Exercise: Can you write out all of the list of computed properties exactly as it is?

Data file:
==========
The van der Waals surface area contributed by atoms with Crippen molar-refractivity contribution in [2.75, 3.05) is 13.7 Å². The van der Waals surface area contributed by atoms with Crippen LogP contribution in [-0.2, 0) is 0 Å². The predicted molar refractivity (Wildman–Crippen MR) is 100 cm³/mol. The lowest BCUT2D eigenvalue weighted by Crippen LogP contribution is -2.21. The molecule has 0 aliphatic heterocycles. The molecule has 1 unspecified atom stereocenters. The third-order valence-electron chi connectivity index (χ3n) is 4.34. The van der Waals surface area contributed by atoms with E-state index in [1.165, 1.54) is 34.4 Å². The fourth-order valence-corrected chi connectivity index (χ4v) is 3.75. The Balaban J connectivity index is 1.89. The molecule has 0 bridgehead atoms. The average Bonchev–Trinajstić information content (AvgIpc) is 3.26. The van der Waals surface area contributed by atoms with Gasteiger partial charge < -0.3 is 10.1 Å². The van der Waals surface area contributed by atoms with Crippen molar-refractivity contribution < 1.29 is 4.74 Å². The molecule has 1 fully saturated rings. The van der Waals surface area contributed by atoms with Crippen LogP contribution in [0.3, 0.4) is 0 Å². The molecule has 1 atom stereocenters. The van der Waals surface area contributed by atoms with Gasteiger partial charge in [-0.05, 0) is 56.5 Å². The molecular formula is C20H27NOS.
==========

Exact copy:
The van der Waals surface area contributed by atoms with Crippen molar-refractivity contribution in [2.75, 3.05) is 13.7 Å². The van der Waals surface area contributed by atoms with Crippen LogP contribution in [-0.2, 0) is 0 Å². The predicted molar refractivity (Wildman–Crippen MR) is 100 cm³/mol. The lowest BCUT2D eigenvalue weighted by Crippen LogP contribution is -2.21. The molecule has 0 aliphatic heterocycles. The molecule has 1 unspecified atom stereocenters. The third-order valence-electron chi connectivity index (χ3n) is 4.34. The van der Waals surface area contributed by atoms with E-state index in [1.165, 1.54) is 34.4 Å². The fourth-order valence-corrected chi connectivity index (χ4v) is 3.75. The Balaban J connectivity index is 1.89. The molecule has 0 bridgehead atoms. The average Bonchev–Trinajstić information content (AvgIpc) is 3.26. The van der Waals surface area contributed by atoms with Gasteiger partial charge < -0.3 is 10.1 Å². The van der Waals surface area contributed by atoms with Crippen molar-refractivity contribution < 1.29 is 4.74 Å². The molecule has 1 fully saturated rings. The van der Waals surface area contributed by atoms with Crippen LogP contribution in [0.3, 0.4) is 0 Å². The molecule has 1 atom stereocenters. The van der Waals surface area contributed by atoms with Gasteiger partial charge in [-0.05, 0) is 56.5 Å². The molecular formula is C20H27NOS.